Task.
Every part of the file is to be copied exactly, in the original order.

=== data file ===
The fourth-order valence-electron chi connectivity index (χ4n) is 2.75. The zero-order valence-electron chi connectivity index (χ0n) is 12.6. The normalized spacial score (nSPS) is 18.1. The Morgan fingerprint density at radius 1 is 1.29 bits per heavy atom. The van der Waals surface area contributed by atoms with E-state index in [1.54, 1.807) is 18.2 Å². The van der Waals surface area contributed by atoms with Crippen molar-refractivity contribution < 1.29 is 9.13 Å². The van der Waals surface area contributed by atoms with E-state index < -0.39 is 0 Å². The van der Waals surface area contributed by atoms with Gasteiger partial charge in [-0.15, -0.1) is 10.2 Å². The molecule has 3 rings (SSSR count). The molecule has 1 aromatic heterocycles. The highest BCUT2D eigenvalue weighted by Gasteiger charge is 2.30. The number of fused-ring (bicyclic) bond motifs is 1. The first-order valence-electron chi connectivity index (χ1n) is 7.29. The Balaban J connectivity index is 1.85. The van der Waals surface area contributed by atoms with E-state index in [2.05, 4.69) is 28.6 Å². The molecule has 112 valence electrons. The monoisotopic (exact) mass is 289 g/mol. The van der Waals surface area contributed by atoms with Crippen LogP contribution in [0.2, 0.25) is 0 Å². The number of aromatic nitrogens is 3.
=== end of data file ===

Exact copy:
The fourth-order valence-electron chi connectivity index (χ4n) is 2.75. The zero-order valence-electron chi connectivity index (χ0n) is 12.6. The normalized spacial score (nSPS) is 18.1. The Morgan fingerprint density at radius 1 is 1.29 bits per heavy atom. The van der Waals surface area contributed by atoms with E-state index in [1.54, 1.807) is 18.2 Å². The van der Waals surface area contributed by atoms with Crippen molar-refractivity contribution < 1.29 is 9.13 Å². The van der Waals surface area contributed by atoms with E-state index < -0.39 is 0 Å². The van der Waals surface area contributed by atoms with Gasteiger partial charge in [-0.15, -0.1) is 10.2 Å². The molecule has 3 rings (SSSR count). The molecule has 1 aromatic heterocycles. The highest BCUT2D eigenvalue weighted by Gasteiger charge is 2.30. The number of fused-ring (bicyclic) bond motifs is 1. The first-order valence-electron chi connectivity index (χ1n) is 7.29. The Balaban J connectivity index is 1.85. The van der Waals surface area contributed by atoms with E-state index in [2.05, 4.69) is 28.6 Å². The molecule has 112 valence electrons. The monoisotopic (exact) mass is 289 g/mol. The van der Waals surface area contributed by atoms with Crippen LogP contribution in [0.2, 0.25) is 0 Å². The number of aromatic nitrogens is 3.